Michele Wales, Farm Manager of Coverdale Farm Preserve, wasn’t halfway through our office door when the words “regenerative agriculture” filled the air. This is when we instantly realized that Coverdale Farm Preserve was something special. After all it’s not every day that a potential client starts excitedly talking about regenerating soil before we do!
As you look out across Coverdale’s 177 acres, nestled inside Delaware Nature Society’s Land Preserve, it’s not hard to see the imprint of Michele’s soil-centric vision manifested all around you. Alongside the vegetable row crops, in-ground hoop houses and animal manure composting, school kids are getting dirty and bonding with the land while their parents pick up their weekly CSA shares.
The Coverdale Farm Regenerative Agriculture Program’s ambitious plan is to mimic natural processes that create healthy soil, animals and ecosystems that symbiotically support each other.
After a legacy of conventional farming, Michelle, with help from her team including Patrick Eggleston, understood that part of their mission was to first heal the soil and bring it back into structural and biologic balance. To provide a jump start, Coverdale added 150 cubic yards of Laurel Valley Soils OMRI Listed Premium Compost to their soil. Although Coverdale is not currently growing certified organic crops, incorporating OMRI Listed Premium Compost not only allows them the option to do so going forward but is in line with their values.
The compost provides organic matter for rebuilding soil structure which helps reduce soil compaction and improves water holding capacity. It also provides slow release organic nutrients and a whole civilization of microbes to recolonize the soil with microscopic life. This biology acts as the digestive system of the soil much like the biology in our own stomachs which helps us to digest food, absorb nutrients and fight of potential diseases.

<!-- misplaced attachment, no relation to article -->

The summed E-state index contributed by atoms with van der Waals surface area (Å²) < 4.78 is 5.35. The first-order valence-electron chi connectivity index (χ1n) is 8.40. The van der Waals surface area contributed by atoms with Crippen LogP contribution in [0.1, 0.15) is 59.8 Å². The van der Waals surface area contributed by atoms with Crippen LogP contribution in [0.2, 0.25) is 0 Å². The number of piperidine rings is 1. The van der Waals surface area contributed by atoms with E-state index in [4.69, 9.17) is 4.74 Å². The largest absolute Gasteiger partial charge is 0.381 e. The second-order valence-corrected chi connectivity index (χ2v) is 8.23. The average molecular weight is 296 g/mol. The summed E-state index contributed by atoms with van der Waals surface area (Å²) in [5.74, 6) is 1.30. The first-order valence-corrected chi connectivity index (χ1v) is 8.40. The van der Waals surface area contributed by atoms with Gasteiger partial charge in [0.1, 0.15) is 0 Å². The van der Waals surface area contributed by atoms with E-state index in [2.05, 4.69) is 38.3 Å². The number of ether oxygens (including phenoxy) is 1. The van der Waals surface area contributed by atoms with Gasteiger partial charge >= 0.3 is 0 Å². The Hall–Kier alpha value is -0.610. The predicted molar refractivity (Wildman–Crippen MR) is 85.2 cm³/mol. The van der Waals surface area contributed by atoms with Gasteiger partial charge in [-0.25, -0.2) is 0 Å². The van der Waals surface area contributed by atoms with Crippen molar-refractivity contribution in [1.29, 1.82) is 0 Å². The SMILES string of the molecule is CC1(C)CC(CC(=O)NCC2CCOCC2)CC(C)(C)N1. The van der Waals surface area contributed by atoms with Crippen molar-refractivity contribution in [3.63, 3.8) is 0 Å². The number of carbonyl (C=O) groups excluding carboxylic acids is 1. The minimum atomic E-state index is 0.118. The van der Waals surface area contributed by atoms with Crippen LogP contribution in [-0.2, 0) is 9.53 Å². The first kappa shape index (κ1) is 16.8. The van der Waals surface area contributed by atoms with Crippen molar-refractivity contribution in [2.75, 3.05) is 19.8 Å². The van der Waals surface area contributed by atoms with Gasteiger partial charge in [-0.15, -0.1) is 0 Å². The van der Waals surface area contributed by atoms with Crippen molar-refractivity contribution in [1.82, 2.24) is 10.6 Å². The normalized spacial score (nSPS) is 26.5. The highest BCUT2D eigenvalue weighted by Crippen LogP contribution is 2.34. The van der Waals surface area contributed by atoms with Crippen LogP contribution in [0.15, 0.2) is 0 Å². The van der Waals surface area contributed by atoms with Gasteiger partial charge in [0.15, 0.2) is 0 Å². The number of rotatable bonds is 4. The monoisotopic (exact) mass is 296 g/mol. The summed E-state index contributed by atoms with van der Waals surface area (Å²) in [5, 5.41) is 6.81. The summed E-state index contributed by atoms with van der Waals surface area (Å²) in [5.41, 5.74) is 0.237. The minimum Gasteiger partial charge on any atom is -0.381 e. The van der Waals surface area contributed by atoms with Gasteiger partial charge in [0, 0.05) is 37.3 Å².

In addition to using compost to improve soil, Michele has incorporated leader-follower rotational grazing throughout their perennial pastures. Rotational grazing is scientifically designed to contribute to the health of the soil and increase biodiversity simply by letting “animals act like animals” – eating pasture grasses and depositing manure. The animals pass through a pasture in succession – cows followed by sheep who are then followed by poultry – in a continual 40- to 60- day rotation, using the land more efficiently. The poultry are housed in mobile poultry houses which are moved every other day to allow efficient grazing and manure deposits throughout the pastures.
Other novel practices include flame weeding of plant beds prior to planting, companion planting, utilizing solar panels for energy needs, and installing row and bed covers.
Want to see all this for yourself? Coverdale Farms is open to the public on Wednesday 11am-6pm and Saturday 9am-2pm. There are plenty of activities, including a 22-week CSA, farm tours, and seasonal events including hayrides. https://www.delawarenaturesociety.org/centers/coverdale-farm-preserve/